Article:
Is Apple's Interface Patent a Game-changer?

Carl Weinschenk

Once in a while, readers have to more careful than usual when interpreting events that are conveyed by technology journalists and bloggers. After all, depending on the writer's background and training, he or she may not be the best technology analyst. The need to not jump to conclusions is illustrated by the reaction to a patent award to Apple for an important iPhone design element.

The news is that Apple was awarded a patent - U.S. patent number 7,966,578, to be precise - that protects its multitouch interface. This is how InfoWorld describes it:

An N-finger translation gesture is detected on or near the touch screen display. In response, the page content, including the displayed portion of the frame content and the other content of the page, is translated to display a new portion of page content on the touch screen display. An M-finger translation gesture is detected on or near the touch screen display, where M is a different number than N. In response, the frame content is translated to display a new portion of frame content on the touch screen display, without translating the other content of the page.

In other words, the patent relates to using fingers to enlarge and otherwise manipulate content on the screen. That's potentially a big deal, since the description covers a standard smartphone operation. The keyword is "potentially." The press has spent the past couple of days offering opinions - theirs and from legal experts - of the real-world impact of the patent. (More details on this and other Apple patents are available at Patently Apple.)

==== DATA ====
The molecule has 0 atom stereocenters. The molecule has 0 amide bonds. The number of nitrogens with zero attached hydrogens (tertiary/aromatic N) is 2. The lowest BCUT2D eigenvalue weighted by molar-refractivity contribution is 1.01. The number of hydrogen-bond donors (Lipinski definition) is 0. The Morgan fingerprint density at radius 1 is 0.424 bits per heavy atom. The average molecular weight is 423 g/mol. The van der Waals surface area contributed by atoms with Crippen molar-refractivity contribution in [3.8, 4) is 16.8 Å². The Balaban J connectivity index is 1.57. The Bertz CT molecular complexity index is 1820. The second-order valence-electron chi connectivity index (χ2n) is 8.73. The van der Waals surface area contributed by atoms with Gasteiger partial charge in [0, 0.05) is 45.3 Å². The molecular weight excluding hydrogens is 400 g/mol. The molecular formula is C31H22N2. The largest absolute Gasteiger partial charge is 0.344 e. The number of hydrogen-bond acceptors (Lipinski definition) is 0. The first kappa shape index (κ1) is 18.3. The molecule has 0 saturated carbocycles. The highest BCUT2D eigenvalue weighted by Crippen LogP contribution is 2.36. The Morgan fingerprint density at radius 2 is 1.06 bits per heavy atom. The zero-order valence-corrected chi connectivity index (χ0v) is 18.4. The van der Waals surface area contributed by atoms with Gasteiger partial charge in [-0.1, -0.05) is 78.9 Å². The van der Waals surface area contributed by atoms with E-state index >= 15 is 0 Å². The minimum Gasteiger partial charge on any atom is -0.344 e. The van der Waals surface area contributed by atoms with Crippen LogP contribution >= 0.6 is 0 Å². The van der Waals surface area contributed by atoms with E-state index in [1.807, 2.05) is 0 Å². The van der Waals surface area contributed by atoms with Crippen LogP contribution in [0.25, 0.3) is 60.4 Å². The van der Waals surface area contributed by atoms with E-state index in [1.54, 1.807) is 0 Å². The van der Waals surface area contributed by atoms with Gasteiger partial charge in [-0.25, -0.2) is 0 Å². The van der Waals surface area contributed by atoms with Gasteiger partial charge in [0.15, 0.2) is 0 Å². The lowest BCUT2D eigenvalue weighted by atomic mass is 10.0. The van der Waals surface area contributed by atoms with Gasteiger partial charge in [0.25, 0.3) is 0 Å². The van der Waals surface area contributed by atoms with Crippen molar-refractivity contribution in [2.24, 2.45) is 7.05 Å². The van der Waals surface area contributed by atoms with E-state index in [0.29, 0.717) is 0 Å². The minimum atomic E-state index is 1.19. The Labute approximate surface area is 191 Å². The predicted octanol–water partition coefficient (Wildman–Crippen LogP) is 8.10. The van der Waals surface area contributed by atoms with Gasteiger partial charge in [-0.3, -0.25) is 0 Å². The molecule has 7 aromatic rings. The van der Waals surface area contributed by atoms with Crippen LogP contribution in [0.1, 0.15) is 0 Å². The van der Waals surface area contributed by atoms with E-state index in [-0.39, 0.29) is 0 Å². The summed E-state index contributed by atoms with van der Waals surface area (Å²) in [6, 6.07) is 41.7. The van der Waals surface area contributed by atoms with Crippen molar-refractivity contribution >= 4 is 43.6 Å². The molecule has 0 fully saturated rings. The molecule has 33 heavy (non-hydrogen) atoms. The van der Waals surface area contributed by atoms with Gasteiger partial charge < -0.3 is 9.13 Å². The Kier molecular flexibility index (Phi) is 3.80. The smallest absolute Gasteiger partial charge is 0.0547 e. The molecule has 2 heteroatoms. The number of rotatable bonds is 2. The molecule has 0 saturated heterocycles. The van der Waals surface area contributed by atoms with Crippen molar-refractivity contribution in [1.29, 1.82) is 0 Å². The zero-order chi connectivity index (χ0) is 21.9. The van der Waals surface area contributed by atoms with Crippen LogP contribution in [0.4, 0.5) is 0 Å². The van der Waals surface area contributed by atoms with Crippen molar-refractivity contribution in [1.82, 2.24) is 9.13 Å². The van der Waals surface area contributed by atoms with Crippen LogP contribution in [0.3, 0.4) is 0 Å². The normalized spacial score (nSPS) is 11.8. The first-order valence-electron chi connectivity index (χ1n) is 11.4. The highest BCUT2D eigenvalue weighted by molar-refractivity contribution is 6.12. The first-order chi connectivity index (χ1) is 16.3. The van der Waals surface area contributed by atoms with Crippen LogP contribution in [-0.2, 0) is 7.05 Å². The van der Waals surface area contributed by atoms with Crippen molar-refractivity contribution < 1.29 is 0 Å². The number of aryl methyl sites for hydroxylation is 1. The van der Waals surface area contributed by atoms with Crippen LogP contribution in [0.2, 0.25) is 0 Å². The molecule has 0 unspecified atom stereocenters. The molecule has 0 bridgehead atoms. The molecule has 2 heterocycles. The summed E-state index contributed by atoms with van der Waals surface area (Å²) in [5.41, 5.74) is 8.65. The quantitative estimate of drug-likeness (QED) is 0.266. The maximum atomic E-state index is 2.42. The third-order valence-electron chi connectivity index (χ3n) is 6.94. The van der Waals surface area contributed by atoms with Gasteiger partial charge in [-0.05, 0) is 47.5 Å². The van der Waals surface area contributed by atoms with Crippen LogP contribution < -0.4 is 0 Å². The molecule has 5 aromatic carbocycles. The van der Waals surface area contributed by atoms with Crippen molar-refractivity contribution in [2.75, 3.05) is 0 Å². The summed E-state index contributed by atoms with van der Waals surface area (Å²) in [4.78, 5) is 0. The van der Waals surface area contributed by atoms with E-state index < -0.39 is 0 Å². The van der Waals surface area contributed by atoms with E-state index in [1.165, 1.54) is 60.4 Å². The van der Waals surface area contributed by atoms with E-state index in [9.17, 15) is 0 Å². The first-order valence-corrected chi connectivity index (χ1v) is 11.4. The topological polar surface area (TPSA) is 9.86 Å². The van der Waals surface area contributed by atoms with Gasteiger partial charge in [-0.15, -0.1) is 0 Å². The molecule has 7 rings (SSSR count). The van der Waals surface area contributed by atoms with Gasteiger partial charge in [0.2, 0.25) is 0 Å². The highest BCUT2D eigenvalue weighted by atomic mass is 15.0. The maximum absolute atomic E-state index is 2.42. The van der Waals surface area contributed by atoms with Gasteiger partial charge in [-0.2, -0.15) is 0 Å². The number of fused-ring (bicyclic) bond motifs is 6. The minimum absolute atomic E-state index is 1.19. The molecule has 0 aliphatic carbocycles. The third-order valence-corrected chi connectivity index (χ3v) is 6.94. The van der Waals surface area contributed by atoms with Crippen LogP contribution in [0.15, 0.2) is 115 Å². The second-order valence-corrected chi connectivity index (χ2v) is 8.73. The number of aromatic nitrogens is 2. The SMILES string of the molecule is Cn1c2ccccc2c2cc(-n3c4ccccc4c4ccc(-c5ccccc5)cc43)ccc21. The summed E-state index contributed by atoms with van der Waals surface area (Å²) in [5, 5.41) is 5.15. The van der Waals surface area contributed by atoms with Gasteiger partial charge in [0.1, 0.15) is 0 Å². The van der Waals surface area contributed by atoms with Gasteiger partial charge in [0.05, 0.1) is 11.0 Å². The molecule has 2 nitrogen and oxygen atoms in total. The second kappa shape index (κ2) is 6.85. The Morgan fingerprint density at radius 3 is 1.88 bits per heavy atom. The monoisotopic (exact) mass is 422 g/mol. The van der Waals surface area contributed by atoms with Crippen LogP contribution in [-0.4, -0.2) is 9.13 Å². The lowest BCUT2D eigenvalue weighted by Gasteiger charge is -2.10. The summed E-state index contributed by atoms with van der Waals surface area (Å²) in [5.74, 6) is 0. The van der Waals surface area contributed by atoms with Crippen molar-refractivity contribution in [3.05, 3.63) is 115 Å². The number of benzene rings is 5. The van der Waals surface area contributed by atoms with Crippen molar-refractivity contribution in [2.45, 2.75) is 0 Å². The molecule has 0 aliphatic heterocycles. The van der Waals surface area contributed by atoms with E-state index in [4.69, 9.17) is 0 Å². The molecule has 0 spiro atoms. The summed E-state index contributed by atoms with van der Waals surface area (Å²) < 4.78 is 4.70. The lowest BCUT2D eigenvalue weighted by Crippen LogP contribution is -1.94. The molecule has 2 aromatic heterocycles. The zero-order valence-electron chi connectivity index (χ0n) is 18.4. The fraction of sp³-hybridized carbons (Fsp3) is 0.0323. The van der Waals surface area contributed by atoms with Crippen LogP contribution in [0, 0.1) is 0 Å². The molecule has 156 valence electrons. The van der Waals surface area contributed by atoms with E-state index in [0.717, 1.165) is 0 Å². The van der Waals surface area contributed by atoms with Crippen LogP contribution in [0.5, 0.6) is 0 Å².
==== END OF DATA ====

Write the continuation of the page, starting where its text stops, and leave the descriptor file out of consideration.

An early take - and one that commonly was thought to be a bit over the top (the headline tells it: "Apple iPhone Patent a Huge Blow to Rival Smartphone Maker") - was posted by PCmag.com. Dvice also suggested that the award could spell big trouble for other vendors.

PCmag.com, to its credit, posted a piece pointing out why experts are more conservative in assessing the possible impact of the award. ITProPortal was among other sites that see the award as limited:

Critics say that "an abstract is not a patent" since the abstract of a US patent is only a sketch, whereas the protected intellectual property is only to be found in the specific claims. This confusion could make the media suggest that a patent's influence is broader than it actually is.

The bottom line is that it is impossible to say anything definitive about the impact of the patent award. While it may be great, it is just as likely that other factors - such as wins and losses in the marketplace - will have more short- and long-term impact on Apple and its competitors.



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